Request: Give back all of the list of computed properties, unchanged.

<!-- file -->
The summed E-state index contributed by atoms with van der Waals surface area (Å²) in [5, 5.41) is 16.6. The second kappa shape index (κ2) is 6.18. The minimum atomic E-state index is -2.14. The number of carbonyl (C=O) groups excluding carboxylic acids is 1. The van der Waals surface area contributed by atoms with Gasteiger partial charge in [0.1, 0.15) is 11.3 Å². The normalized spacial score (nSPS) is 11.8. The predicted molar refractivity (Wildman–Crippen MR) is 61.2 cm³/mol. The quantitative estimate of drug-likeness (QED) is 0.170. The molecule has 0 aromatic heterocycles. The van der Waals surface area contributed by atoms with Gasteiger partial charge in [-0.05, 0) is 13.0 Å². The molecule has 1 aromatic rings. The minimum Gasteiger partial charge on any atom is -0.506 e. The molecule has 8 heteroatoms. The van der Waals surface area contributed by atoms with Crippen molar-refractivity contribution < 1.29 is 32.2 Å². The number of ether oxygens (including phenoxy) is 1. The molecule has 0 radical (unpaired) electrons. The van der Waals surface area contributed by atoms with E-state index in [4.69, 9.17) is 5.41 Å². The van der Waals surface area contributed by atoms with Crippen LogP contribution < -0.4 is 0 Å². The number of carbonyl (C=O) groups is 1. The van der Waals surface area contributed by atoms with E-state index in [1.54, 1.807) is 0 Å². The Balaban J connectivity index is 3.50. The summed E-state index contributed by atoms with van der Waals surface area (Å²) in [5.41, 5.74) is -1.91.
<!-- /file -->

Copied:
The summed E-state index contributed by atoms with van der Waals surface area (Å²) in [5, 5.41) is 16.6. The second kappa shape index (κ2) is 6.18. The minimum atomic E-state index is -2.14. The number of carbonyl (C=O) groups excluding carboxylic acids is 1. The van der Waals surface area contributed by atoms with Gasteiger partial charge in [0.1, 0.15) is 11.3 Å². The normalized spacial score (nSPS) is 11.8. The predicted molar refractivity (Wildman–Crippen MR) is 61.2 cm³/mol. The quantitative estimate of drug-likeness (QED) is 0.170. The molecule has 0 aromatic heterocycles. The van der Waals surface area contributed by atoms with Gasteiger partial charge in [-0.05, 0) is 13.0 Å². The molecule has 1 aromatic rings. The minimum Gasteiger partial charge on any atom is -0.506 e. The molecule has 8 heteroatoms. The van der Waals surface area contributed by atoms with Crippen molar-refractivity contribution < 1.29 is 32.2 Å². The number of ether oxygens (including phenoxy) is 1. The molecule has 0 radical (unpaired) electrons. The van der Waals surface area contributed by atoms with E-state index in [4.69, 9.17) is 5.41 Å². The van der Waals surface area contributed by atoms with Crippen LogP contribution < -0.4 is 0 Å². The number of carbonyl (C=O) groups is 1. The van der Waals surface area contributed by atoms with E-state index in [1.54, 1.807) is 0 Å². The Balaban J connectivity index is 3.50. The summed E-state index contributed by atoms with van der Waals surface area (Å²) in [5.41, 5.74) is -1.91.